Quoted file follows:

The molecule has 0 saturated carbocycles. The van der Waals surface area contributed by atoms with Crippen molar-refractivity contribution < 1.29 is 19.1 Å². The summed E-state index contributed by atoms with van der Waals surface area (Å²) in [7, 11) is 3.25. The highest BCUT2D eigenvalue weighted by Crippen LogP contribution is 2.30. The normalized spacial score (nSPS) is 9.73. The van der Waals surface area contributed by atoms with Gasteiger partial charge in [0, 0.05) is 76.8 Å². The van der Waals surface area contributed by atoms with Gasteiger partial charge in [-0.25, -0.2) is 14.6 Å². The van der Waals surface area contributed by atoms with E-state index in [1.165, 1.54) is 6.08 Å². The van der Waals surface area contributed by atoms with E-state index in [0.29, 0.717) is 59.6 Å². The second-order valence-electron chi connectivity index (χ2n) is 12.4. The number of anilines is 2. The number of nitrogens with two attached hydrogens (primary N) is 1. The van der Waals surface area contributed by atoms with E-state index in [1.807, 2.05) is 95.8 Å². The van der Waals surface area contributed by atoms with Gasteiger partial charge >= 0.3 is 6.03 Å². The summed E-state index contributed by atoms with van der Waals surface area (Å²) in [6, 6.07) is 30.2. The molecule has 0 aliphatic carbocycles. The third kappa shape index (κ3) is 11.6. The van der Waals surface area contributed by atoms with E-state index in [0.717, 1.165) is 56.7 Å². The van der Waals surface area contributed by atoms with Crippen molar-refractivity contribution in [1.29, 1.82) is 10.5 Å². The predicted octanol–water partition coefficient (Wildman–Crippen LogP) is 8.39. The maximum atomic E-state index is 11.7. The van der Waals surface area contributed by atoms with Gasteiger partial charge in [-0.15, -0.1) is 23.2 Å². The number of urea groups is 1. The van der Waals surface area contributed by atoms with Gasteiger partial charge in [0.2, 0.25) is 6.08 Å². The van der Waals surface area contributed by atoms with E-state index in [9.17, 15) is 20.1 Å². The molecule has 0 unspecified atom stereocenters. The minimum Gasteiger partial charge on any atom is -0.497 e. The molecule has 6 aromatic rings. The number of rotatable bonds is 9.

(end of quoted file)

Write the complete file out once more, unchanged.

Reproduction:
The molecule has 0 saturated carbocycles. The van der Waals surface area contributed by atoms with Crippen molar-refractivity contribution < 1.29 is 19.1 Å². The summed E-state index contributed by atoms with van der Waals surface area (Å²) in [7, 11) is 3.25. The highest BCUT2D eigenvalue weighted by Crippen LogP contribution is 2.30. The normalized spacial score (nSPS) is 9.73. The van der Waals surface area contributed by atoms with Gasteiger partial charge in [0, 0.05) is 76.8 Å². The van der Waals surface area contributed by atoms with Gasteiger partial charge in [-0.25, -0.2) is 14.6 Å². The van der Waals surface area contributed by atoms with E-state index in [1.165, 1.54) is 6.08 Å². The van der Waals surface area contributed by atoms with E-state index in [0.29, 0.717) is 59.6 Å². The second-order valence-electron chi connectivity index (χ2n) is 12.4. The number of anilines is 2. The number of nitrogens with two attached hydrogens (primary N) is 1. The van der Waals surface area contributed by atoms with E-state index in [1.807, 2.05) is 95.8 Å². The van der Waals surface area contributed by atoms with Gasteiger partial charge >= 0.3 is 6.03 Å². The summed E-state index contributed by atoms with van der Waals surface area (Å²) in [6, 6.07) is 30.2. The molecule has 0 aliphatic carbocycles. The third kappa shape index (κ3) is 11.6. The van der Waals surface area contributed by atoms with E-state index in [0.717, 1.165) is 56.7 Å². The van der Waals surface area contributed by atoms with Crippen molar-refractivity contribution in [1.29, 1.82) is 10.5 Å². The predicted octanol–water partition coefficient (Wildman–Crippen LogP) is 8.39. The maximum atomic E-state index is 11.7. The van der Waals surface area contributed by atoms with Gasteiger partial charge in [-0.15, -0.1) is 23.2 Å². The number of urea groups is 1. The van der Waals surface area contributed by atoms with Gasteiger partial charge in [0.2, 0.25) is 6.08 Å². The van der Waals surface area contributed by atoms with E-state index in [9.17, 15) is 20.1 Å². The molecule has 0 unspecified atom stereocenters. The minimum Gasteiger partial charge on any atom is -0.497 e. The molecule has 6 aromatic rings. The number of rotatable bonds is 9.